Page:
The big news this time is that plans for our once-in-a-lifetime 50th Reunion are underway. Check our website where Bob Burns will have the up-to-date info. For now: keep a hold on the week-end of October 3rd – 5th (2014) and plan to join all of us in Troy. Fifty years – that’s hard to believe!

Heard from Daniel Kruh, Ph.D. (Chem. major), formerly an employee of GE and J&J
among others, who reports that he is currently President of Poly(Chem-Tech), a NJ
consulting firm that specializes in polymer applications for the industrial and healthcare
sectors. Dan is also Council Secretary and Membership Chairman for the Association
of Consulting Chemists & Chemical Engineers, a consulting organization founded
in 1928 that now operates on a volunteer basis. Email:; visit his
website at

My high school and RPI buddy John Shahdanian, alive and well in New Jersey, and still

practicing law, reports that he has a new e-mail address:

Feel free to contact him about our 50th – or anything else (ask about his grandchildren!).

And Karl Petersen reports that he has agreed to join the Board of Cyclone Power
Technologies (of Pompano Beach, Florida) as a consultant. Cyclone (OTCQB:
CYPW) is a developer of the all-fuel, clean-tech Cyclone Engine. Karl has over 45
years of experience in product development, engineering, manufacturing, and quality
control. As a result, he is busy looking for a condo on the east coast, quite a surprise
for him. He has been in the consulting area in the development of light steam power
systems for seven years, during the smog crises of the late sixties and early seventies;
now he gets to have fun with that, once again in a small research and development
environment. Karl currently runs Petersen Product Development in Boise, ID, which
has provided mechanical, chemical and manufacturing process development for
companies that include Caterpillar and John Deere. Previously, he has spent over 25
years in various engineering and management positions including Senior Mechanical
Engineer at Lockheed. Having worked on steam systems since the 1960's, Mr.
Petersen has built numerous steam systems throughout his career and has vast
knowledge of their mechanical and thermodynamic operations. Find out more from

Karl at or

On a very sad note, I received a warm letter from Peter Hollenbeck’s long-time partner
(Gayle Rose Cross) advising me that Peter passed away on November 10th of last year,
as a result of prostate cancer. Peter was a retired IBM engineer who lived in Virginia,
and had worked on NASA’s Saturn/Apollo man-on-the-moon program.

Richard Koser recently had several of his photographs on display at the North Salem
(NY) public library. I am pleased to say that a few of his RPI friends attending the gala
opening of the exhibit. Rich retired from IBM a few years ago, and has been an avid
photographer all his life. Ask him to show you some of his work by e-mailing him at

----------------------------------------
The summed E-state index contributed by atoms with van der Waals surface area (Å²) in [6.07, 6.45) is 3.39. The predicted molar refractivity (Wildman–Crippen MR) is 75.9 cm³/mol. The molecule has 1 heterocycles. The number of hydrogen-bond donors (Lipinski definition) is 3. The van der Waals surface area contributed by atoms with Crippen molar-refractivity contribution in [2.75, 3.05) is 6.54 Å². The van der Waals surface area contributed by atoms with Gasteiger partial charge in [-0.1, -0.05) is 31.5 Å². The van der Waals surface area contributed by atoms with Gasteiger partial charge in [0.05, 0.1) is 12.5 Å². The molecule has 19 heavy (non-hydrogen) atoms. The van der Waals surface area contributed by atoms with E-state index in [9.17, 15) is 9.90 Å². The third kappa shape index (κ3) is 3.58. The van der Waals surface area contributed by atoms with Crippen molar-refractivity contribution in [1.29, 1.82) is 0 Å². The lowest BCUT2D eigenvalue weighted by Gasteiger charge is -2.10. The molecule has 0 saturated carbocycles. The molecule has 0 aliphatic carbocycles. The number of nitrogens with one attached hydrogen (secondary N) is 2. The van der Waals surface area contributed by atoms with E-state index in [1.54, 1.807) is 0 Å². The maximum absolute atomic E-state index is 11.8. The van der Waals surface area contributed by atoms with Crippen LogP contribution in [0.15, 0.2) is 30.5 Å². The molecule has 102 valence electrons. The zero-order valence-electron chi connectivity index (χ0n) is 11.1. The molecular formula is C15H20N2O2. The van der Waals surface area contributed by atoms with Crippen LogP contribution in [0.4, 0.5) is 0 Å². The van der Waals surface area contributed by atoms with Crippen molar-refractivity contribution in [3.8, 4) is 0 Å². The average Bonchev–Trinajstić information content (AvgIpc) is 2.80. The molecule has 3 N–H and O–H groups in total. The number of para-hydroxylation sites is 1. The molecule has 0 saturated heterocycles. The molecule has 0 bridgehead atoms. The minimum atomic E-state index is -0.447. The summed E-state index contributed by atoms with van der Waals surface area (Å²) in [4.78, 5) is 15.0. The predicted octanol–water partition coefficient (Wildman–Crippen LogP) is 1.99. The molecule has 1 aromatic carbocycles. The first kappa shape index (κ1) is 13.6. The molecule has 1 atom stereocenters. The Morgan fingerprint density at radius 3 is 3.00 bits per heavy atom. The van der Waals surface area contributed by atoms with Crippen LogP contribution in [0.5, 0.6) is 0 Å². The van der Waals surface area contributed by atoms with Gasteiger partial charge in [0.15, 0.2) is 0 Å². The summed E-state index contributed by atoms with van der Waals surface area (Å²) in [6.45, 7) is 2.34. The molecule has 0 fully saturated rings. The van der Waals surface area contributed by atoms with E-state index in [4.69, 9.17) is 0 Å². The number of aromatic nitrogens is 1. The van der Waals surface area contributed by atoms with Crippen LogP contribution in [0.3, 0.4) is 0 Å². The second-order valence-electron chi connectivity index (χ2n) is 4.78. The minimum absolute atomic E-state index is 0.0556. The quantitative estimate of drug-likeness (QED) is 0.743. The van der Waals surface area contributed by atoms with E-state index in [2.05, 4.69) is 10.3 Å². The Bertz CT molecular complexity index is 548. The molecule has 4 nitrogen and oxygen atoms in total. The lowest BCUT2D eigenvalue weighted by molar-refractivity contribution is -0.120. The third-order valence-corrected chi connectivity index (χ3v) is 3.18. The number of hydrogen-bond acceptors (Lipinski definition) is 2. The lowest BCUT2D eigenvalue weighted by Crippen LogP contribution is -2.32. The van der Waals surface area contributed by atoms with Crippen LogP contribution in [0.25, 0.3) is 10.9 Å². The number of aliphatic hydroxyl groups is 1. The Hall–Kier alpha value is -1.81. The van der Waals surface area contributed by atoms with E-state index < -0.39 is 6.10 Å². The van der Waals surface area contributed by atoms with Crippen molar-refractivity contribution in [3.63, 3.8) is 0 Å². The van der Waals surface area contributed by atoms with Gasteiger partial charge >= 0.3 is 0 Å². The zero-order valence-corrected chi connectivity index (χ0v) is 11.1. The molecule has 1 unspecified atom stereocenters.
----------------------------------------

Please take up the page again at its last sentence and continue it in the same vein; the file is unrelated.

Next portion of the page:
Paul Cefola was recently awarded the AAAS Award for International Scientific
Cooperation. He was one of a team of dedicated scientists who were honored for their
determination to transcend numerous limitations to collaboration, and their pioneering
work advancing state-of-the-art space surveillance in the United States and Russia
for the benefits of the worldwide astrodynamics community and the safety of human
activity in space. He received a commemorative plaque and a share of a cash award.
Since the beginning of the Space Age, the United States and Russia have maintained
separate systems for surveying space and classifying objects floating in space to
ensure their own strategic and tactical advantage. The resulting data bases, called
space object catalogs, contain regular tracks and orbital elements of the floating
objects. Beginning in 1994, Paul and the others embarked on an exceptional series of
workshops aimed at exchanging information on the mathematical methods and systems
used for space surveillance in their two countries, and ultimately on comparing space
object catalogs. They held six workshops in the United States, Poland, and Russia,
which opened communication between U.S. and Russian experts in space surveillance,
fostered cooperative research addressing common problems of space surveillance,
and led to sharing of data, exchange of catalogs, and communication between people
and organizations. As a result of these workshops, there have been collaborative
efforts in cataloging and identifying space objects, near real-time determination of upper
atmospheric density, and improved orbits of geostationary satellites. The resulting
reduction in the error associated with estimating atmospheric density led both the U.S.
National Aeronautics and Space Administration and the U.S. National Reconnaissance
Office to proclaim this as the "greatest improvement in atmospheric drag modeling over
the last 30 years." Find out more from Paul at